France Press agency , Posted on Wednesday, August 10, 2022 at 1:59 pm
The dry grass path runs along a small valley. And soon a dusty basin is formed, protected by a canopy of trees, strewn with twigs, without the slightest trace of moisture. However, it is the source of the Thames.
My source now: for kilometers downstream, the course of this river emblematic of the United Kingdom can be summed up at best in a few muddy puddles, a staggering shortcut from the drought inundating much of the country.
“We haven’t found the Thames yet,” says Michael Sanders, a 62-year-old computer scientist who came with his wife to survey the Thames Path, a specific path that follows the course of a meandering river. source to estuary.
“It’s quite dry. There are puddles and mud, but no water flows yet, and we hope to find the Thames downstream, but it’s gone so far”, testifies to this vacationer, interviewed by AFP in the village of Ashton Keynes , For example, but not limited. kilometers from the source.
In this picturesque area at the foot of the Cotswold Hills, not far from Wales, the river rises from an outcrop in the water table, before meandering for about 350 kilometers towards the North Sea, watering the corridor of the British capital.
But for those who normally liken the English countryside to a golf course, the shock is heavy this summer, after a winter and spring almost unprecedented since rainfall records are available.
“It looks like we’re going through the African savannah, it’s very dry,” said David Gibbons, a 60-year-old retiree walking with his wife and two friends down the staged opposite track of Michael. Sanders, from mouth to source.
A few hundred yards from the target, he revels in the wildlife he encounters as he makes his way over the waterway that transforms, from a strategic and navigable industrial artery of the London area, into a tourist attraction, between the pleasure of river and birdwatching. .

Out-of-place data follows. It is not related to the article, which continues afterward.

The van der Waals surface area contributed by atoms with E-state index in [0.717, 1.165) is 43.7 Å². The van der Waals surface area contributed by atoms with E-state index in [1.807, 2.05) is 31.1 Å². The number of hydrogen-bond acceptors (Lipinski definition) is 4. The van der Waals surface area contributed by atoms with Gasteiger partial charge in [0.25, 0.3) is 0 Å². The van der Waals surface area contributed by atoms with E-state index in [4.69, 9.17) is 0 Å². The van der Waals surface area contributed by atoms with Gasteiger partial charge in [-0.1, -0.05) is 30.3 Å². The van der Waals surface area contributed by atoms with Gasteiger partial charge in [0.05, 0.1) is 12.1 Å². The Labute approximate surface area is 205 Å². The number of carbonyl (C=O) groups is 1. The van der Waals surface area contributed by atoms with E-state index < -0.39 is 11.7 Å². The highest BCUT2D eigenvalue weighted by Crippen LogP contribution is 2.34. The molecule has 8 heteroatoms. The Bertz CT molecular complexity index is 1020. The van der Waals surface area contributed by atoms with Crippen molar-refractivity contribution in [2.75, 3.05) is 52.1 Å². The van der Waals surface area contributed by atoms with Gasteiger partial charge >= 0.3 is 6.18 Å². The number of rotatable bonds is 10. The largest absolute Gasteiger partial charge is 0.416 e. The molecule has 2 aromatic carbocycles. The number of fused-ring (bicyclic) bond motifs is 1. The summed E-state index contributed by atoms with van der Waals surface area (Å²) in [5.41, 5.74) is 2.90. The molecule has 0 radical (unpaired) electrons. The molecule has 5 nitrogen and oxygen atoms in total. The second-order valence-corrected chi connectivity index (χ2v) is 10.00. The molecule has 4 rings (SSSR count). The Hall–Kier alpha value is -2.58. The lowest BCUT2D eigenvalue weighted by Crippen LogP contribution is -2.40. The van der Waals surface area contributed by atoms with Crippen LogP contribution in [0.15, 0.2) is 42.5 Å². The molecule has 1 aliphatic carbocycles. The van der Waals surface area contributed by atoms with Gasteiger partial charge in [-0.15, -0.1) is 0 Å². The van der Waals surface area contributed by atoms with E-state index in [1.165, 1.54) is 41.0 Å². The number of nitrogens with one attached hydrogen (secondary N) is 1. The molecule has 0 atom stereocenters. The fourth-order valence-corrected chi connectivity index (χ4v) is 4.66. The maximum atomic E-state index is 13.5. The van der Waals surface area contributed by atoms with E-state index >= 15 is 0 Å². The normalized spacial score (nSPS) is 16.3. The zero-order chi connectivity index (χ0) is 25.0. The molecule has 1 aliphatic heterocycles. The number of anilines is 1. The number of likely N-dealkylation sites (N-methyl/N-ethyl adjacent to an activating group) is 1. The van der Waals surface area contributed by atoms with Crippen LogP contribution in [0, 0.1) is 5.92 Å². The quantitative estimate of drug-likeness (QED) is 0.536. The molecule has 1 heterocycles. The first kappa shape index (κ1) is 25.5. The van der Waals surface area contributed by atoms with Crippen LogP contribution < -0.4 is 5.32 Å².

– “Nothing has changed” –
“But for the past two or three days, we haven’t seen any animals due to the lack of water. They disappeared about 10 miles (16 km, editor’s note) from here,” according to David Gibbon.
“We’ve never seen it so dry and empty,” adds Andrew Jack, a 47-year-old provincial officer who lives about fifteen kilometers from Ashton Keynes, which can be reached via narrow country roads dotted with broken-down stone houses.
Between the main street of the village and the beautiful flowering buildings, the river bed, spanned by small footbridges, is riddled with cracks over which hornets fly, suggesting images of the African backwaters in the dry season.
No respite in sight anytime soon: The National Weather Service issued an orange heat alert for southern England and eastern Wales on Tuesday between Thursday and Sunday, with temperatures hitting 35 to 36 degrees Celsius.
Local authorities are ramping up calls to save water, and the company that supplies London has announced upcoming restrictions on consumption, which will be added to those already in place in part of the south of the country.
But David Gibbons refuses to panic. “I’ve lived in England all my life, we’ve had dehydration before,” he said. “I think it will be green again by fall.”
Andrew Jack, who came with his family to walk along a riverbed where there was no single scale left to measure, admits that he is more pessimistic: “There are many Englishmen who think + great, let’s take the time + (…) but it means that something What has changed, and for the worse.”
On a personal level, he fears that the situation will get worse. The UK will have to adapt to a warmer climate, with more and more summers like this.